1. What stressors were or should have been divulged to the defendant to enable them to identify the risk of psychiatric injury;
  2. What actions or steps were or should have then been taken by the defendant to ameliorate the risk.

However, the principal issues that arose in this case were slightly different to that of the pure psychiatric injury cases that have been before the Court in the past. They were:

  1. Whether the Plaintiff was treated in the manner she alleged and, if so, whether it caused her a psychiatric injury;
  2. Whether the Defendants had genuine and reasonable concerns about her competence as an EEN;
  3. Whether the Defendants at any stage knew enough facts about the Plaintiff’s concerns and condition to give rise to a duty of care;
  4. Whether they breached any duty and, if they did, whether that breach caused the Plaintiff’s injury and loss.

The Court paid close regard to each of the alleged incidents (of which there were 19 separate incidents plus a further six other relevant events) which arose during this period and any signs of which the employer was, or ought to have been, aware of an impending psychiatric injury.

Throughout the nine day Trial, the Defendant called numerous witnesses, all of whom gave evidence as to their concerns regarding the Plaintiff’s competence to perform the tasks required of her as an EEN. In particular, they had genuine concern for patient safety as a result of the Plaintiff’s inability to display the necessary degrees of competence to administer drugs and otherwise attend to patient care needs at a reasonable standard.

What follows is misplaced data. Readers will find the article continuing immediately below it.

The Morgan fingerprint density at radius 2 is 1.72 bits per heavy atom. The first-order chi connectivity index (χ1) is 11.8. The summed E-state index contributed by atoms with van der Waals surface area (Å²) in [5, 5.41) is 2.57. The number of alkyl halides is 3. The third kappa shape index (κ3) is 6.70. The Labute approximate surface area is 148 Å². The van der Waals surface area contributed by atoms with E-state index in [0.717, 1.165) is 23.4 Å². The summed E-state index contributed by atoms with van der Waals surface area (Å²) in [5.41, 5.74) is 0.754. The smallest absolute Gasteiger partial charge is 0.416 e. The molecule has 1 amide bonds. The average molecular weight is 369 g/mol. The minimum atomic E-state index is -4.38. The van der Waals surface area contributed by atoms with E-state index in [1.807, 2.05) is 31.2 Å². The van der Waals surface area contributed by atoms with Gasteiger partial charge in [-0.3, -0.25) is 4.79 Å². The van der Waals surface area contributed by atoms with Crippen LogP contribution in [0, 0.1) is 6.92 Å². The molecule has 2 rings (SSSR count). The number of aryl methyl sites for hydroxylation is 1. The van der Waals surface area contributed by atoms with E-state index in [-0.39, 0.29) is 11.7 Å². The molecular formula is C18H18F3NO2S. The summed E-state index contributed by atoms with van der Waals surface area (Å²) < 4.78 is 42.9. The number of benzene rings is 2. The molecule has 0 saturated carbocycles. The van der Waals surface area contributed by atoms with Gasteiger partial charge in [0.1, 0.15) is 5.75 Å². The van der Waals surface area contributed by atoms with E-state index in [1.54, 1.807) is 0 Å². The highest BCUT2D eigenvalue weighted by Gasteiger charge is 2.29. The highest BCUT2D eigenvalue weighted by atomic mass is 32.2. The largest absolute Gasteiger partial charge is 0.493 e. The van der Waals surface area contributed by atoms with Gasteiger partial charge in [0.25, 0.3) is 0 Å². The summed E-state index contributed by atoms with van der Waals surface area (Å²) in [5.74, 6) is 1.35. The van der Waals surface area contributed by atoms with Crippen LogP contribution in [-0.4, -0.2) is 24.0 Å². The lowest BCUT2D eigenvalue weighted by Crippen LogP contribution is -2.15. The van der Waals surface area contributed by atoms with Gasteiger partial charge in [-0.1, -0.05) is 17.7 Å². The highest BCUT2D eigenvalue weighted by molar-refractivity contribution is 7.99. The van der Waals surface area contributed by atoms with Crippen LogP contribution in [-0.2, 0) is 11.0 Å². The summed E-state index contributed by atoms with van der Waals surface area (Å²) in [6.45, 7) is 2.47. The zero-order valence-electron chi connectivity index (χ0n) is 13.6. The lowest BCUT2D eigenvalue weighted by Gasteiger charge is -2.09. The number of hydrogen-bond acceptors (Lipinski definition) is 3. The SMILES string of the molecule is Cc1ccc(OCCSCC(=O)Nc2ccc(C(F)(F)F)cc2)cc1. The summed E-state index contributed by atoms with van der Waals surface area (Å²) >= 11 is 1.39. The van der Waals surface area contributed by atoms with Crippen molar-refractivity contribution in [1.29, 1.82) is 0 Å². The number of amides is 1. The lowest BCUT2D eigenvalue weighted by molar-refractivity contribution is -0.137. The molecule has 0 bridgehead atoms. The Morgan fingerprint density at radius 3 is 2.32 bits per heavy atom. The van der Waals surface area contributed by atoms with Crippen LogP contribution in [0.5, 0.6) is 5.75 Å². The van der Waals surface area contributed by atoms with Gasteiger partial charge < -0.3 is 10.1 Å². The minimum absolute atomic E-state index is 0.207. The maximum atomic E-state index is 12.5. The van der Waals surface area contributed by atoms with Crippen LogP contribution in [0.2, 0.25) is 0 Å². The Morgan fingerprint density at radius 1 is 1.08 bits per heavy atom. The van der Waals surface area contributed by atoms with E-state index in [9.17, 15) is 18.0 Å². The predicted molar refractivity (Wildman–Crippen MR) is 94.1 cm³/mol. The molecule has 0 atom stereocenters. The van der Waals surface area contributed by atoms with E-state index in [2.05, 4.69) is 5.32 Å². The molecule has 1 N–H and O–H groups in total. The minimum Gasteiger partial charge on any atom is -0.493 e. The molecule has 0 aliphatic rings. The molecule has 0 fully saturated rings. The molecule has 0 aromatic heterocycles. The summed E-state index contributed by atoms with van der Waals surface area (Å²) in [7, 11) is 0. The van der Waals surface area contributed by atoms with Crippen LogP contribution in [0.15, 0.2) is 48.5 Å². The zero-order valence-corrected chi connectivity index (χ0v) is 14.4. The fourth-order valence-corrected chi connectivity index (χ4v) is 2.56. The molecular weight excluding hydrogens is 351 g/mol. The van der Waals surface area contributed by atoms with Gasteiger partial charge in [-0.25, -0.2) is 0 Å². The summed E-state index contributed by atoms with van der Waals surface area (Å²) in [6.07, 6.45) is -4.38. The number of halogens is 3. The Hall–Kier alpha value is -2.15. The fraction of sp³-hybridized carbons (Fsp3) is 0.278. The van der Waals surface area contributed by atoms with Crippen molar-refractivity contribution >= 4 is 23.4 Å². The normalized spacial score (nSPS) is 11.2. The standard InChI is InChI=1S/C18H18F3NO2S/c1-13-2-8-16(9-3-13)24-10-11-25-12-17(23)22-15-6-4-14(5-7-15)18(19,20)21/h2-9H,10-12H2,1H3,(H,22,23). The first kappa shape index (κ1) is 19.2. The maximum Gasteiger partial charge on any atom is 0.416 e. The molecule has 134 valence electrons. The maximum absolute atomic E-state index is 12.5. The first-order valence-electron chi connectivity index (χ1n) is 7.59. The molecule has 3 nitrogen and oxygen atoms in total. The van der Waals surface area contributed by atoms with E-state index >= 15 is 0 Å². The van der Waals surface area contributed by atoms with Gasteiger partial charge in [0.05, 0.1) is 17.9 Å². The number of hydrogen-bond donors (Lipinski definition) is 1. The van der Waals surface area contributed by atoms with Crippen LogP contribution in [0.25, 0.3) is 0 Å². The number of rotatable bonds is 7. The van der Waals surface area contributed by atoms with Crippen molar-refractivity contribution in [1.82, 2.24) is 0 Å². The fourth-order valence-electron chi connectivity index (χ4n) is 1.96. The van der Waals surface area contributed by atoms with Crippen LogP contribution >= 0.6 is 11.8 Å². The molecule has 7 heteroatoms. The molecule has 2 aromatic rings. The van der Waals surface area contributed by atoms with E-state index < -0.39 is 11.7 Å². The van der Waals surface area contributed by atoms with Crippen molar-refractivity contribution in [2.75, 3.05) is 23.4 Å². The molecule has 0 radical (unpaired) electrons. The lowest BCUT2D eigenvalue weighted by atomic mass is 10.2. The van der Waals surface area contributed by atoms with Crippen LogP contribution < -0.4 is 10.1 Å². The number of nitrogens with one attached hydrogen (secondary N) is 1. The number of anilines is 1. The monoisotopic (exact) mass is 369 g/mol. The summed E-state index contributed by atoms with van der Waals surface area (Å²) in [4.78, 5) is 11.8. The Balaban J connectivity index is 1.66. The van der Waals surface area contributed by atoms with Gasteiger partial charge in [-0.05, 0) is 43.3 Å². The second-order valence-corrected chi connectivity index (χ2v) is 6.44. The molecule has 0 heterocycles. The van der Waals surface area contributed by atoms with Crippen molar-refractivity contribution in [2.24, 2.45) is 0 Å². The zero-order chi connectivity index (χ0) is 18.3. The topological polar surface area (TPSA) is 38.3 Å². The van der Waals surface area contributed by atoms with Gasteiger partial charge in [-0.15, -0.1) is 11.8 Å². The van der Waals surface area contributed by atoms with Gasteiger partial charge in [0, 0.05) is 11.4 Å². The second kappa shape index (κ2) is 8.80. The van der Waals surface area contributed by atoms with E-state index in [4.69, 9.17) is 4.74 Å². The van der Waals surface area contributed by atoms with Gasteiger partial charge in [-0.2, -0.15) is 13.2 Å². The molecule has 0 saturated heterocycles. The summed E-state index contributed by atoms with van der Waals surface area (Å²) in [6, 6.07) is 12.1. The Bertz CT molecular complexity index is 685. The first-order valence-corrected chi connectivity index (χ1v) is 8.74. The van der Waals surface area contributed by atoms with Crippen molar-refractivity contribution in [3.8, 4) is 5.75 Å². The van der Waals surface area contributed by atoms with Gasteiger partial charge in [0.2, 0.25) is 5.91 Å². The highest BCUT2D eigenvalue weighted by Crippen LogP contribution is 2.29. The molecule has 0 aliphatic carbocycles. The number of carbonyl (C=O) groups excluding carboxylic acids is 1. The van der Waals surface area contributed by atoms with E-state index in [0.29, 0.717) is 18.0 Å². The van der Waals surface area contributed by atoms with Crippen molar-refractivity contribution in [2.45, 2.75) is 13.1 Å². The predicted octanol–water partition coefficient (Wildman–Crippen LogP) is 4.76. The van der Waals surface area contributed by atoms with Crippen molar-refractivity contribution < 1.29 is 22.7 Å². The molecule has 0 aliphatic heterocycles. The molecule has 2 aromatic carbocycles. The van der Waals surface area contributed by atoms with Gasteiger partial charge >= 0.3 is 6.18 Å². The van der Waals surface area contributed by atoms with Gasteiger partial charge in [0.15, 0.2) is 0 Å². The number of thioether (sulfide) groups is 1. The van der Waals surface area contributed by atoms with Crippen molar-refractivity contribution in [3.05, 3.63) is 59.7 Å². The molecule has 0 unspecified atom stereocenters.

Barlow QC DCJ thought the Plaintiff had a tendency to describe the events that occurred over the course of her employment in a way that shone a poor light on the other participants in the events, or failed to accept that she might have made errors – or have inadequate knowledge – herself. The Plaintiff also failed to acknowledge that there may have been good reasons for the Hospital and its staff to have genuine concerns about her abilities.